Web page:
PFL is the subject of one of the largest RCT assessments of Home Visiting programmes in Europe. Overseen by Dr. Orla Doyle, Geary Institute, University College Dublin. From 2008 (and still ongoing), the evaluation team followed the journey of 233 families in the programme. Families were randomly assigned to either a high treatment group or a low treatment group. By following children from birth through to school entry, and then again at age 9, the evaluation examined the impact of PFL on the following areas of children’s development:
- Cognitive Development
- Language Development
- Approaches to Learning
- Socio-Emotional Development
- Physical Wellbeing & Motor Development
Information was gathered at multiple time points from parents, children, hospitals, schools, and teachers using questionnaires, observations, direct assessments, medical records, and interviews. The research found the programme to be effective in achieving positive outcomes in several parenting, learning and child health and development domains. These findings mirror international research into the efficacy of home visiting programmes
Age 5 / School Entry
At age 5 / school entry, the evaluation found that PFL was effective at improving children’s school readiness across all these domains, particularly in terms of children’s cognitive development, physical wellbeing, and motor skills. The programme also had some impacts on parenting and the quality of the home environment; however, these impacts were smaller and less consistent. Some of the highlight outcomes that we have seen for children and families over time are outlined below.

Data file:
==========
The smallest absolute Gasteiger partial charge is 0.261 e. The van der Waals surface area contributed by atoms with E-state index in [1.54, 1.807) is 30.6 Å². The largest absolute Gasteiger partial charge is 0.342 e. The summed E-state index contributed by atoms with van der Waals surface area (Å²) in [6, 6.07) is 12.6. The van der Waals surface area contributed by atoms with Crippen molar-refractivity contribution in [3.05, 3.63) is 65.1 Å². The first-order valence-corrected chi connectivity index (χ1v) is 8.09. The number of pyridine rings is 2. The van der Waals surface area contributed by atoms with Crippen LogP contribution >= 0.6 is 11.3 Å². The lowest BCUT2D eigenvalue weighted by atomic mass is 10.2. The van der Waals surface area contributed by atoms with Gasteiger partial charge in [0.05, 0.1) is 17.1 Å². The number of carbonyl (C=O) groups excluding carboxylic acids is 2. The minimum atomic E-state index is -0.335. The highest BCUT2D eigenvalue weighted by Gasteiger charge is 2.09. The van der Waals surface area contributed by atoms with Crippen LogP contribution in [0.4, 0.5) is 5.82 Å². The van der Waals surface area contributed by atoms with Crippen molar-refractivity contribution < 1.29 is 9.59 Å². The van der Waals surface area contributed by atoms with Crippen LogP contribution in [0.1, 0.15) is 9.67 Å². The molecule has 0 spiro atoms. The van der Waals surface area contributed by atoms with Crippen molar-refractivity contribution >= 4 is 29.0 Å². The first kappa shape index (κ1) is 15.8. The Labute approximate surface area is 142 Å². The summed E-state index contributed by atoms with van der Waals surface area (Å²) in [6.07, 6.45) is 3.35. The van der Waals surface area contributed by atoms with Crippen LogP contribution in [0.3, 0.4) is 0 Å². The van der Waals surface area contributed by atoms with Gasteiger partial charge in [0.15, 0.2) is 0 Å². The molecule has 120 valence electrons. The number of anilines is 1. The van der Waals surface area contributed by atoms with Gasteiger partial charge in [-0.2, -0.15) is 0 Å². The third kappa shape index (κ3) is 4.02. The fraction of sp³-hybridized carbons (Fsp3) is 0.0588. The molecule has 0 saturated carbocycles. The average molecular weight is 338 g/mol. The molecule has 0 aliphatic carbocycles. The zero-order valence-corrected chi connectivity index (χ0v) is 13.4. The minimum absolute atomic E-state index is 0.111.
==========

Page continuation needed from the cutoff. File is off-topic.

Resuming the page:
Age 9 / Four Years after the Home Visiting programme ended.
At the Age 9 Follow Up, the PFL children ranged in age between 7 and 11 years, with an average age of 9 years old. For participants who agreed to take part in the Age 9 Follow Up study, three types of data were collected: direct assessments of children, interviews with parents, and data from schools.
At age 9, the PFL programme had a significant and large impact on children’s cognitive development. Children who received the high treatment supports had better general cognitive functioning, spatial abilities, non-verbal reasoning skills, and verbal abilities.
PFL also had a significant and positive impact on children’s executive functions in terms of improving their inhibitory control, attention flexibility, and working memory. These significant outcomes translated in significant differences in how the children in the programme performed in standardised tests in school compared to their peers. This also indicates the lasting effects of the programme, years after the programme ended.
Age 13 Follow Up
In 2023, the research team will return to the families to gather data and review outcomes for children at age 13, eight years after the programme was completed.
More Information / Publications.
PFL at Age 5: Did Preparing for Life Improve Children’s School Readiness?
PFL at Age 9: Assessing the Continuity or Fade-Out of Effects.
All of the various reports are available at the Geary Institute / PFL Archive page: UCD Preparing for Life
To hear Dr. Orla Doyle speaking about the research please click here: